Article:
# 2005 AMC 10A Problems/Problem 24

## Problem

For each positive integer $n > 1$, let $P(n)$ denote the greatest prime factor of $n$. For how many positive integers $n$ is it true that both $P(n) = \sqrt{n}$ and $P(n+48) = \sqrt{n+48}$?

$\textbf{(A) } 0\qquad \textbf{(B) } 1\qquad \textbf{(C) } 3\qquad \textbf{(D) } 4\qquad \textbf{(E) } 5$

## Solution 1

If $P(n) = \sqrt{n}$, then $n = p_{1}^{2}$, where $p_{1}$ is a prime number.

If $P(n+48) = \sqrt{n+48}$, then $n + 48$ is a square, but we know that n is $p_{1}^{2}$.

This means we just have to check for squares of primes, add $48$ and look whether the root is a prime number. We can easily see that the difference between two consecutive square after $576$ is greater than or equal to $49$, Hence we have to consider only the prime numbers till $23$.

Squaring prime numbers below $23$ including $23$ we get the following list.

$4 , 9 , 25 , 49 , 121, 169 , 289 , 361 , 529$

But adding $48$ to a number ending with $9$ will result in a number ending with $7$, but we know that a perfect square does not end in $7$, so we can eliminate those cases to get the new list.

$4 , 25 , 121 , 361$

Adding $48$, we get $121$ as the only possible solution. Hence the answer is $\boxed{\textbf{(B) }1}$.

edited by mobius247

## Note: Solution 1

Since all primes greater than $2$ are odd, we know that the difference between the squares of any two consecutive primes greater than $2$ is at least $(p+2)^2-p^2=4p+4$, where p is the smaller of the consecutive primes. For $p>11$, $4p+4>48$. This means that the difference between the squares of any two consecutive primes both greater than $11$ is greater than $48$, so $n$ and $n+48$ can't both be the squares of primes if $n=p^2$ and $p>11$. So, we only need to check $n=2^2, 3^2, 5^2, 7^2,$ and $11^2$.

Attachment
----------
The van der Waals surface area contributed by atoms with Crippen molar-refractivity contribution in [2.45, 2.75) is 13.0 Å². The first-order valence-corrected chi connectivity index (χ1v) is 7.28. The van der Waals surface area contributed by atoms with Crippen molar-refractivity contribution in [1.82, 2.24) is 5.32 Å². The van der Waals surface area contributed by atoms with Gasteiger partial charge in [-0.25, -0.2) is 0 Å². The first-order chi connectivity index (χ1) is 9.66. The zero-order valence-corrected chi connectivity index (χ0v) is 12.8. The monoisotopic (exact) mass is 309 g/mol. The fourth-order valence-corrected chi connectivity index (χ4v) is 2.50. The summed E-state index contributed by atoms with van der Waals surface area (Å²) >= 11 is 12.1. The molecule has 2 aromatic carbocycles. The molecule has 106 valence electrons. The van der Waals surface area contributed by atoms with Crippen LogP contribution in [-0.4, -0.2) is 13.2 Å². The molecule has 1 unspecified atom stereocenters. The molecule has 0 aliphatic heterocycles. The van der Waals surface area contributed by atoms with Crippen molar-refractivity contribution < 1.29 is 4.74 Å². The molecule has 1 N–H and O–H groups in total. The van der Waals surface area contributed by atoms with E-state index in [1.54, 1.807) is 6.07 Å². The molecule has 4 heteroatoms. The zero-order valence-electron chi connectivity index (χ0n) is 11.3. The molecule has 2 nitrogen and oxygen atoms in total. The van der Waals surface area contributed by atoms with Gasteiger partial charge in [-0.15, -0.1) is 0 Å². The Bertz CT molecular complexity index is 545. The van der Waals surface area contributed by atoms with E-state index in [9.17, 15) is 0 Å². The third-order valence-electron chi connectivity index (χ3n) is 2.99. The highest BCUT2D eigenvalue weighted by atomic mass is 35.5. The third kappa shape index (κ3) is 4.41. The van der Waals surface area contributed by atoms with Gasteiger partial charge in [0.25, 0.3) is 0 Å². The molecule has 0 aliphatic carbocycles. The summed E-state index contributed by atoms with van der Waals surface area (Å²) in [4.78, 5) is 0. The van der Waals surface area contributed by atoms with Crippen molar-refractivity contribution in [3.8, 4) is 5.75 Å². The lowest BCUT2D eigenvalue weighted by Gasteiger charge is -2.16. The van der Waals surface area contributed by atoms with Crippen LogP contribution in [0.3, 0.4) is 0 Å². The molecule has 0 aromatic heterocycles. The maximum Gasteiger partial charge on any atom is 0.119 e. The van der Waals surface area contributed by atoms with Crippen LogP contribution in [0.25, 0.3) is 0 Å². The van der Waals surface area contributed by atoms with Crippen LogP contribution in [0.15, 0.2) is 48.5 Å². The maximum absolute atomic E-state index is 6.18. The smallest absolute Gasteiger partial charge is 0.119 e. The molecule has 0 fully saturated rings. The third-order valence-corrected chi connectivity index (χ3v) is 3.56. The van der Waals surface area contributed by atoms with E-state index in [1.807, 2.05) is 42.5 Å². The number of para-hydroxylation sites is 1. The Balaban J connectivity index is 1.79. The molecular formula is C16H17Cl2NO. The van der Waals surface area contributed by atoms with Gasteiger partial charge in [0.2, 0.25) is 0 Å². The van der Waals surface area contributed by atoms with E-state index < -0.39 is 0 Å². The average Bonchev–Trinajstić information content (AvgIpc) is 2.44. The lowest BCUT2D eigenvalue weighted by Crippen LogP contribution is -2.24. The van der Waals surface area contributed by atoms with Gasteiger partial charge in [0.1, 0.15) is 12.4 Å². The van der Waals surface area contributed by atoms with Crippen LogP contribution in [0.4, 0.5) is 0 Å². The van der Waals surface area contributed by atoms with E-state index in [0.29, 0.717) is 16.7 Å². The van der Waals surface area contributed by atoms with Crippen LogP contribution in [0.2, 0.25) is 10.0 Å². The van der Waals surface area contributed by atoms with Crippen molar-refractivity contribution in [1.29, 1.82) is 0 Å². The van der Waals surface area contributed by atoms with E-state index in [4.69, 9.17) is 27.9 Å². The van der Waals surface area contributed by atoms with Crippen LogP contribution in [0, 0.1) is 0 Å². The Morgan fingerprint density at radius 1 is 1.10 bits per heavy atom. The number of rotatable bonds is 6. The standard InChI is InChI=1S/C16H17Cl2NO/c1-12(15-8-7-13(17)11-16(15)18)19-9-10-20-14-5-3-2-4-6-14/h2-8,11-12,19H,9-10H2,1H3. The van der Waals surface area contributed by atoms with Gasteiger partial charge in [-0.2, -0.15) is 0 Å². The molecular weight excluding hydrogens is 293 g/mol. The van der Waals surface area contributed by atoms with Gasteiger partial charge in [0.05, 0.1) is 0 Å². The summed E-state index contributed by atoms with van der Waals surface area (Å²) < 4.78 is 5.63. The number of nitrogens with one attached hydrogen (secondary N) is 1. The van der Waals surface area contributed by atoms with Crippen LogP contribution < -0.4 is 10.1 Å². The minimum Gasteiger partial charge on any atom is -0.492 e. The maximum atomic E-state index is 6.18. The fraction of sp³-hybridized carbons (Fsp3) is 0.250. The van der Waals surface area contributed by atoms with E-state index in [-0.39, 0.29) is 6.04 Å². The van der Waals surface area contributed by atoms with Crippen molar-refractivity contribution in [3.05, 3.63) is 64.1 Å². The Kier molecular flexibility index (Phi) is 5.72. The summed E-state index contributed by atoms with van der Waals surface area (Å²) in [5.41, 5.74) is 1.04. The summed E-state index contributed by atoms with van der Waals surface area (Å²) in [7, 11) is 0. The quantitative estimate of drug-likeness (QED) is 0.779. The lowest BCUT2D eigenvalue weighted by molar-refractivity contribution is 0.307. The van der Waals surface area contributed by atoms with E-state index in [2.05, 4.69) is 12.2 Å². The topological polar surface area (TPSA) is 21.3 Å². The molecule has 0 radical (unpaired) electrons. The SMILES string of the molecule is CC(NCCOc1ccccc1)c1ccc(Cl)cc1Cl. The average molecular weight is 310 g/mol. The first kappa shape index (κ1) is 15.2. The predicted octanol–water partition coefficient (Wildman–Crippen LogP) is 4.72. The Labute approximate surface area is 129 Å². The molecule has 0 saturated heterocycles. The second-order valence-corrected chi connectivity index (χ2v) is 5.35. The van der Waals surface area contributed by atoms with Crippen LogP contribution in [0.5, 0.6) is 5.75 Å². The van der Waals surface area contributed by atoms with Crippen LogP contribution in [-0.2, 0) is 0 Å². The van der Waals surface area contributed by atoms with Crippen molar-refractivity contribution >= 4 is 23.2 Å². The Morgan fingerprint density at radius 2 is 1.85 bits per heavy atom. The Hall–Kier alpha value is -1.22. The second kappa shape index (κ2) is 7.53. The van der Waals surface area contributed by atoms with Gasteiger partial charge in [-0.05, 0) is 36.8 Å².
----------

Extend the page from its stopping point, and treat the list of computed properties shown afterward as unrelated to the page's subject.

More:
~apsid

## Video Solution

CHECK OUT Video Solution:https://youtu.be/IsqrsMkR-mA

~rudolf1279

## Solution 2

If $P(n) = \sqrt{n}$, then $n = p_{1}^{2}$, where $p_{1}$ is a prime number.

If $P(n+48) = \sqrt{n+48}$, then $n+48 = p_{2}^{2}$, where $p_{2}$ is a different prime number.

So:

$p_{2}^{2} = n+48$

$p_{1}^{2} = n$

$p_{2}^{2} - p_{1}^{2} = 48$

$(p_{2}+p_{1})(p_{2}-p_{1})=48$

Since $p_{1} > 0$ : $(p_{2}+p_{1}) > (p_{2}-p_{1})$.

Looking at pairs of divisors of $48$, we have several possibilities to solve for $p_{1}$ and $p_{2}$:

$(p_{2}+p_{1}) = 48$

$(p_{2}-p_{1}) = 1$

$p_{1} = \frac{47}{2}$

$p_{2} = \frac{49}{2}$

$(p_{2}+p_{1}) = 24$

$(p_{2}-p_{1}) = 2$

$p_{1} = 11$

$p_{2} = 13$

$(p_{2}+p_{1}) = 16$

$(p_{2}-p_{1}) = 3$

$p_{1} = \frac{13}{2}$

$p_{2} = \frac{19}{2}$

$(p_{2}+p_{1}) = 12$

$(p_{2}-p_{1}) = 4$

$p_{1} = 4$

$p_{2} = 8$

$(p_{2}+p_{1}) = 8$

$(p_{2}-p_{1}) = 6$

$p_{1} = 1$

$p_{2} = 7$

The only solution $(p_{1} , p_{2})$ where both numbers are primes is $(11,13)$.

Therefore the number of positive integers $n$ that satisfy both statements is $\boxed{\textbf{(B) }1}.$